Bro On The World Film Beat, The Venice Film Festival Report: 'Fiddling While Rome Burns - And Venice Sinks!' Arts Express Paris Correspondent, Sorbonne Professor Dennis Broe, on location over at the Venice Film Festival. Reporting as well on films there opening in US theaters later this year, and what to see - or not. Including the stinging, take no prisoners documentary delving into black politics, poverty and protest in New Orleans, 'What You Gonna Do When The World's On Fire.'
Broe delves beyond the glitz of the cinematic offerings, like First Man - dubbed 'whitey on the moon' - into the rise of right wing leadership surrounding the Festival, and 'evoking the iconography of Mussolini.' While class prejudice by the filmmakers on screen is readily validated by the critics in attendance.
It was again extraordinarily hot in Rome this summer, so hot tourism really halts mid-afternoon to early evening. Meanwhile, the city of Venice continues to sink with the Moise project which is supposed to save it poised to go online, so to speak, next year but with much of the money to fund an enviromentally iffy project already depleted through acts of corruption that forced the last mayor from office...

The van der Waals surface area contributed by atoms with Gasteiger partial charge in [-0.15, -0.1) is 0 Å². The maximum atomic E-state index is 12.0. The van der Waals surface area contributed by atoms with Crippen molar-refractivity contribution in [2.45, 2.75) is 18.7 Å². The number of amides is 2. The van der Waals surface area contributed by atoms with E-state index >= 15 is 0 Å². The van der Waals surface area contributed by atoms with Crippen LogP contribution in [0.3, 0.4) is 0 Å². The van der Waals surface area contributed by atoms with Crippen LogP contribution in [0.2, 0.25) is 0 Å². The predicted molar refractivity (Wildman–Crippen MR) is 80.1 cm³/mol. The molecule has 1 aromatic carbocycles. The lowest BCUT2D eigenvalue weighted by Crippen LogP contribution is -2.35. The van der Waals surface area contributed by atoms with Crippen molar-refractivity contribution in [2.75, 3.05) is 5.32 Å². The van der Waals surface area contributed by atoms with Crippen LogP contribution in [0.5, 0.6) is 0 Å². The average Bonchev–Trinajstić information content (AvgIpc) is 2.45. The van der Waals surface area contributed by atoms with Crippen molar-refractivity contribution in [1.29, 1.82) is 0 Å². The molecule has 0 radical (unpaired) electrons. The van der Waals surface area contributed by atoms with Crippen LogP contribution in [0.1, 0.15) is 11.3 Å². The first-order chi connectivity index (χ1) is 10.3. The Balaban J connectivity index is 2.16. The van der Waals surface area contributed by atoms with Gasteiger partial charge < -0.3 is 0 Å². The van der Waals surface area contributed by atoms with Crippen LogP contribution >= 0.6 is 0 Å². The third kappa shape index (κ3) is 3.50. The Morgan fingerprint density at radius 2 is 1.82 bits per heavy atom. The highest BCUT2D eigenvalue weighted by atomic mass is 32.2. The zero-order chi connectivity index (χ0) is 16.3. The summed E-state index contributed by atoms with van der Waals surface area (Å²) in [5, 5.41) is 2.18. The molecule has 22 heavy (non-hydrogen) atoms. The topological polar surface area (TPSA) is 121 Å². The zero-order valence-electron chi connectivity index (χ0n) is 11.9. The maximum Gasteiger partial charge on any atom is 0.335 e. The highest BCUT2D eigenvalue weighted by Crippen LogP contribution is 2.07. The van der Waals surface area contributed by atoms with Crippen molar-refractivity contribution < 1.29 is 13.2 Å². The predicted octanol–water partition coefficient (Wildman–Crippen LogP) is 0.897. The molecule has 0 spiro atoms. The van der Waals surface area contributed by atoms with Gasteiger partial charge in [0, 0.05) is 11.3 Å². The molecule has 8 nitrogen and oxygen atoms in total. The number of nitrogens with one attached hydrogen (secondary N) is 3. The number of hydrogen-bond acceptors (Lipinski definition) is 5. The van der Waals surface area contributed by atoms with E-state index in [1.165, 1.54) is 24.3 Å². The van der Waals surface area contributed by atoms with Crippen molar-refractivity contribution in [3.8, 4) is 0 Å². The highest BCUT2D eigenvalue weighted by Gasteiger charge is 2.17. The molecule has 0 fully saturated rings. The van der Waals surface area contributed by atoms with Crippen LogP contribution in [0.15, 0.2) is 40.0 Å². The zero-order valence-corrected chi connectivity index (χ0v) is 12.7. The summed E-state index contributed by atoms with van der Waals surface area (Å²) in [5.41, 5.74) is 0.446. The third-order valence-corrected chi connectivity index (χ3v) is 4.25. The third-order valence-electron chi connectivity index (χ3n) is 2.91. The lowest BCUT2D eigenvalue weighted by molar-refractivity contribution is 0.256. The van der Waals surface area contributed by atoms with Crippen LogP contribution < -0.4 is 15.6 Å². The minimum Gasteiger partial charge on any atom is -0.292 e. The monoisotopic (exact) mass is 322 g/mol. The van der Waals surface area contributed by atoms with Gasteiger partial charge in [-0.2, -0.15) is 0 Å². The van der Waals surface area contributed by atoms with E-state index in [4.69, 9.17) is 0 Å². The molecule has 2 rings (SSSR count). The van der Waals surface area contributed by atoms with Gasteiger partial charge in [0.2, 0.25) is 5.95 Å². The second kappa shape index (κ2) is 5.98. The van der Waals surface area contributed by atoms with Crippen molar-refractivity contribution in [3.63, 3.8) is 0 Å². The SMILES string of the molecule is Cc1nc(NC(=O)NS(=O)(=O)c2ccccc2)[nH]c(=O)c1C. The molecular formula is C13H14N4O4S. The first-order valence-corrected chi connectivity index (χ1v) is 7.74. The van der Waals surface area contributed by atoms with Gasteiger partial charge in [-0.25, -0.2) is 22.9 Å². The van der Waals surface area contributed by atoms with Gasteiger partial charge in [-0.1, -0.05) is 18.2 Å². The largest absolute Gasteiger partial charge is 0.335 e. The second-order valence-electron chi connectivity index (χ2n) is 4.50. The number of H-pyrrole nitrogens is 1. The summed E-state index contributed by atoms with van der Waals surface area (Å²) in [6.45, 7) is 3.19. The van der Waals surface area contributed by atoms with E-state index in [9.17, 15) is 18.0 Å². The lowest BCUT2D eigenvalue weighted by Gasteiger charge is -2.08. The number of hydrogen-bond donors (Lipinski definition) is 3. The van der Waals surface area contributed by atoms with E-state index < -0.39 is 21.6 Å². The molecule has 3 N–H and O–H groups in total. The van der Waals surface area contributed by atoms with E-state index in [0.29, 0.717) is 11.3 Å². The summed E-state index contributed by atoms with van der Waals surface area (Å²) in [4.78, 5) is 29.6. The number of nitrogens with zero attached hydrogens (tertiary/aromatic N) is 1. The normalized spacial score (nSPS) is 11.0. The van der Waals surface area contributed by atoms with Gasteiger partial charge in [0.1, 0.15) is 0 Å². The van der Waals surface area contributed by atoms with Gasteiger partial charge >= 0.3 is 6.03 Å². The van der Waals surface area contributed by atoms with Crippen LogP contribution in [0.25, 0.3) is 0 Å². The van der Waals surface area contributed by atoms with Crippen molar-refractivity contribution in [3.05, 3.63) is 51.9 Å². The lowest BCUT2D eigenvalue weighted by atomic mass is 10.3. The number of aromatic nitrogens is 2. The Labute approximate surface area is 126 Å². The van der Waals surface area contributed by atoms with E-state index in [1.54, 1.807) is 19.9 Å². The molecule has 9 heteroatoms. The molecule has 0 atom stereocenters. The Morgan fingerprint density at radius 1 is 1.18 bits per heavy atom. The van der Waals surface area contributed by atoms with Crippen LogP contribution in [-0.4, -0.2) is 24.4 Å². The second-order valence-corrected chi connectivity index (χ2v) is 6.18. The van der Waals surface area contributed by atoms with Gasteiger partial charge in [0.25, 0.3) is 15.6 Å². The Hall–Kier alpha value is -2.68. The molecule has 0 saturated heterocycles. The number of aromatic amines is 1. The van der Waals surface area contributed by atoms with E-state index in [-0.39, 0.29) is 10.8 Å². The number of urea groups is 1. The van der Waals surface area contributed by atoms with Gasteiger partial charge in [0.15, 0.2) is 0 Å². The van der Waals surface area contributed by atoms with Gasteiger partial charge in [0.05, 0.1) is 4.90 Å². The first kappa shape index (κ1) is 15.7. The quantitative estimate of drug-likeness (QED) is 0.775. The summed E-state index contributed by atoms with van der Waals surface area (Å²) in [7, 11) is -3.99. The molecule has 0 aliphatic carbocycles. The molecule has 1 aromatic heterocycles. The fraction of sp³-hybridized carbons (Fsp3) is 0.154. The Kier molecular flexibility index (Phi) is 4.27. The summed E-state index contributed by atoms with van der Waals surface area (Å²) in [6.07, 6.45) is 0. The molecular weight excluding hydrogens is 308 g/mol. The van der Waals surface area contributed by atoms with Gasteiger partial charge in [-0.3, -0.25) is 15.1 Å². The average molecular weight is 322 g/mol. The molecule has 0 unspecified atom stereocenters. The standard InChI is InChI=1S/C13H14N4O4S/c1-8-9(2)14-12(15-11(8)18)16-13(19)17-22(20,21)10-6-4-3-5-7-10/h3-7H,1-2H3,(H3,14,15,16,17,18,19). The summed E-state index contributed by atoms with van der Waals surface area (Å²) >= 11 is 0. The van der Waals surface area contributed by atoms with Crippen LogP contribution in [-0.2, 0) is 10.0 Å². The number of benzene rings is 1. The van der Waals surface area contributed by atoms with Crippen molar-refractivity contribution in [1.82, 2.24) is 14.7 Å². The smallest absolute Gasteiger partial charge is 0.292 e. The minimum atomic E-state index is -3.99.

Bro on the World Film Beat
** "Godard in voiceover announces 'War Is Here.' His answer to this chaos and destruction is a title that harkens back to his work in the period of worker and student strikes in May '68 - 50 years ago to the day. And that title reads, There Must Be A Revolution."
The Cannes Film Festival Report 2018
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There are three big stories at the festival and in each the work of the artists, the film directors featured at Cannes, is countering or deepening the official story.
The first is the MeToo anti-harassing and women’s rights campaign which two extraordinary films, one contemporary, Woman At War, and other a progressive blast from the past, Blow for Blow, take beyond its sheltered confines and open up to women in general. The second is the move to revalidate traditional movie going with the forbidding of Netflix, countered by Godard and the Chinese director Jia Zhangke’s embracing of cinema in its multi-formats and distribution patterns.
Finally, the presence of Saudi Arabia as a purveyor of money and a new, supposed modernity as a means of erasing its part in drawing the Middle East region into a war with a supposedly terrorist Iran, contrasted with the plethora of Iranian directors and their humanist concerns utterly giving the lie to this characterization.
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